For us, the Americans, taking care of our bank accounts is imperative. If there is at least a small risk of bank detecting transactions related to gambling in states, where online gambling is not allowed — it’s only bad news from here. The account gets blocked, it takes time to restore good credit history. I mean… really, not worth it.

And what gets me the most is all of these online casinos say they welcome Americans and then you register and end up finding that there is no convenient way to deposit or to receive the wins. I once lost more than 12% of my cash to deposit and withdrawal fees, as well as to international conversions and transactions. It is insane!

How do you feel about alternative types of cash — Bitcoins, for instance?

Earlier in the days, I felt really intimidated by Bitcoins. They were new, no one really knew how reliable this type of cash is… But now, if I could give just one piece of advice to my fellow American newbie gambler, it would be: “Go for online casinos that are friendly to the USA and accept Bitcoins”.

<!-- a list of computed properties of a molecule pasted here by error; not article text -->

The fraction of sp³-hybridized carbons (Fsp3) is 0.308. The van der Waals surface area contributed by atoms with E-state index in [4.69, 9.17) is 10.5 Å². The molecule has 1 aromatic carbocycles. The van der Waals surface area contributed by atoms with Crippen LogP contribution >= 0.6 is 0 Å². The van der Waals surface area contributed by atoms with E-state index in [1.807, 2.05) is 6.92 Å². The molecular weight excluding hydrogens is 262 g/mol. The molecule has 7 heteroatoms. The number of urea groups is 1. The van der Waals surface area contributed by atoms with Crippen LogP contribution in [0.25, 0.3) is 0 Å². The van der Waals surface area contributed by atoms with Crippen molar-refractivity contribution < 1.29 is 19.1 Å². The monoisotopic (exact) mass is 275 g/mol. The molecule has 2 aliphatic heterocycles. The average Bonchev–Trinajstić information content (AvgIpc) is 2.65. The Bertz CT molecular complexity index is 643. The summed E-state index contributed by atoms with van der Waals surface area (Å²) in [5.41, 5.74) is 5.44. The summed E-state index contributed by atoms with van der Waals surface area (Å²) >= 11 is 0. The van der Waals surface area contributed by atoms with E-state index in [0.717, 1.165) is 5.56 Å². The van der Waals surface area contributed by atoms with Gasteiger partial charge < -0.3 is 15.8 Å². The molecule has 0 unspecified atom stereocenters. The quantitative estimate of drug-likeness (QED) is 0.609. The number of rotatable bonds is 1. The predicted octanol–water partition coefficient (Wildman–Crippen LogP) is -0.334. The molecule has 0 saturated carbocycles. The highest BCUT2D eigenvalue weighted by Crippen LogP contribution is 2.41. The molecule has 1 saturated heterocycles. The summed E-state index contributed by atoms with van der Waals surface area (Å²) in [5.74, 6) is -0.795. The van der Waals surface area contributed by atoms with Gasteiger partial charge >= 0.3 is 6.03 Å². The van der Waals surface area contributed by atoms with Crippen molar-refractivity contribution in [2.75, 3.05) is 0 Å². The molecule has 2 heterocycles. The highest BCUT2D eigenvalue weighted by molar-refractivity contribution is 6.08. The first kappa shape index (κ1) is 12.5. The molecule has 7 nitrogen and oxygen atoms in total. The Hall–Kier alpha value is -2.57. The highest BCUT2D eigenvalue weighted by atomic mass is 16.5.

I wouldn’t invest much hope into these anonymous gimmicks BS, though. There are rarely any legit online casinos — even those operating only in crypto — that would not require an ID and some verification. But it is not that bad to get verified as long as you know you’ll be able to get a hold of your wins.

And it is also not that hard to understand the way BTC works. There are lots of guides for the newbies

Coming back to depositing in USD — did you find any platforms where they accept non-crypto banking methods and don’t get an American player into much trouble?